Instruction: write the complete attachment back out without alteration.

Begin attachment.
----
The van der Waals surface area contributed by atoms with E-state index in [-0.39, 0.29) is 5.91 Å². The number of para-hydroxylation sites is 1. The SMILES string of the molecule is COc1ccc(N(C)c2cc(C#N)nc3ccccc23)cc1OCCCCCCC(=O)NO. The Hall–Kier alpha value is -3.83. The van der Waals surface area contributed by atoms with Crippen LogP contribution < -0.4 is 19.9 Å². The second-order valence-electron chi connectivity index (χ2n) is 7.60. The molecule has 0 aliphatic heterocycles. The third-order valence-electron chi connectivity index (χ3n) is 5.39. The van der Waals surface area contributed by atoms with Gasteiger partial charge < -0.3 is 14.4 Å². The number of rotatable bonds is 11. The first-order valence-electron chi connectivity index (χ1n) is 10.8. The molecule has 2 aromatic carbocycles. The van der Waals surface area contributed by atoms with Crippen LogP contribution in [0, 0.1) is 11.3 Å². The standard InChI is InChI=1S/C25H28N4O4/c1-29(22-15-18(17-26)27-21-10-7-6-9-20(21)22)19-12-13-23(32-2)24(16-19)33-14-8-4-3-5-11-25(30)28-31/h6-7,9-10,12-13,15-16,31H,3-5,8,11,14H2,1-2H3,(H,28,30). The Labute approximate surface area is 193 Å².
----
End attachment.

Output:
The van der Waals surface area contributed by atoms with E-state index in [-0.39, 0.29) is 5.91 Å². The number of para-hydroxylation sites is 1. The SMILES string of the molecule is COc1ccc(N(C)c2cc(C#N)nc3ccccc23)cc1OCCCCCCC(=O)NO. The Hall–Kier alpha value is -3.83. The van der Waals surface area contributed by atoms with Crippen LogP contribution < -0.4 is 19.9 Å². The second-order valence-electron chi connectivity index (χ2n) is 7.60. The molecule has 0 aliphatic heterocycles. The third-order valence-electron chi connectivity index (χ3n) is 5.39. The van der Waals surface area contributed by atoms with Gasteiger partial charge < -0.3 is 14.4 Å². The number of rotatable bonds is 11. The first-order valence-electron chi connectivity index (χ1n) is 10.8. The molecule has 2 aromatic carbocycles. The van der Waals surface area contributed by atoms with Crippen LogP contribution in [0, 0.1) is 11.3 Å². The standard InChI is InChI=1S/C25H28N4O4/c1-29(22-15-18(17-26)27-21-10-7-6-9-20(21)22)19-12-13-23(32-2)24(16-19)33-14-8-4-3-5-11-25(30)28-31/h6-7,9-10,12-13,15-16,31H,3-5,8,11,14H2,1-2H3,(H,28,30). The Labute approximate surface area is 193 Å².